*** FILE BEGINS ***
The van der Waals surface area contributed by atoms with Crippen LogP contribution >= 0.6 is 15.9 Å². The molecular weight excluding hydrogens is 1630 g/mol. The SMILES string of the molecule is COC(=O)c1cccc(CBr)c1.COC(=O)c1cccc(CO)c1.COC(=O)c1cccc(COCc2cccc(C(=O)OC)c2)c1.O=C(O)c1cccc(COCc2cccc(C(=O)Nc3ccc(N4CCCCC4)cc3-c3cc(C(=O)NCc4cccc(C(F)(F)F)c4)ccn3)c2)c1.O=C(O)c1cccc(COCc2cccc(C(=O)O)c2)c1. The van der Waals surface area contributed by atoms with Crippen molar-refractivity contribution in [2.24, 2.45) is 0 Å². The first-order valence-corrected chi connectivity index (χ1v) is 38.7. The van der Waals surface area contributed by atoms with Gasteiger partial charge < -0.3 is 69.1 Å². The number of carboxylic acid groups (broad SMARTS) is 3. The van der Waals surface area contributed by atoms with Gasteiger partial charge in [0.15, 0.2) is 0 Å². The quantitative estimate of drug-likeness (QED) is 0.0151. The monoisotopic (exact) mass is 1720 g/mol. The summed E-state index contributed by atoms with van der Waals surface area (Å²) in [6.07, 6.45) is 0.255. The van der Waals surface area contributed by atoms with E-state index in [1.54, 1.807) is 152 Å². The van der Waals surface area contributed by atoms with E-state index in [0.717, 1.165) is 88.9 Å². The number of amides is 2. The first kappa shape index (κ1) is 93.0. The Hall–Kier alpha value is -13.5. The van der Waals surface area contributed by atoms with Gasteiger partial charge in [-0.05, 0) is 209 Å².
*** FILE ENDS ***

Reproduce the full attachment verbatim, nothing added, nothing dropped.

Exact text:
The van der Waals surface area contributed by atoms with Crippen LogP contribution >= 0.6 is 15.9 Å². The molecular weight excluding hydrogens is 1630 g/mol. The SMILES string of the molecule is COC(=O)c1cccc(CBr)c1.COC(=O)c1cccc(CO)c1.COC(=O)c1cccc(COCc2cccc(C(=O)OC)c2)c1.O=C(O)c1cccc(COCc2cccc(C(=O)Nc3ccc(N4CCCCC4)cc3-c3cc(C(=O)NCc4cccc(C(F)(F)F)c4)ccn3)c2)c1.O=C(O)c1cccc(COCc2cccc(C(=O)O)c2)c1. The van der Waals surface area contributed by atoms with Crippen molar-refractivity contribution in [2.24, 2.45) is 0 Å². The first-order valence-corrected chi connectivity index (χ1v) is 38.7. The van der Waals surface area contributed by atoms with Gasteiger partial charge < -0.3 is 69.1 Å². The number of carboxylic acid groups (broad SMARTS) is 3. The van der Waals surface area contributed by atoms with Gasteiger partial charge in [0.15, 0.2) is 0 Å². The quantitative estimate of drug-likeness (QED) is 0.0151. The monoisotopic (exact) mass is 1720 g/mol. The summed E-state index contributed by atoms with van der Waals surface area (Å²) in [6.07, 6.45) is 0.255. The van der Waals surface area contributed by atoms with E-state index in [1.54, 1.807) is 152 Å². The van der Waals surface area contributed by atoms with E-state index in [0.717, 1.165) is 88.9 Å². The number of amides is 2. The first kappa shape index (κ1) is 93.0. The Hall–Kier alpha value is -13.5. The van der Waals surface area contributed by atoms with Gasteiger partial charge in [-0.05, 0) is 209 Å².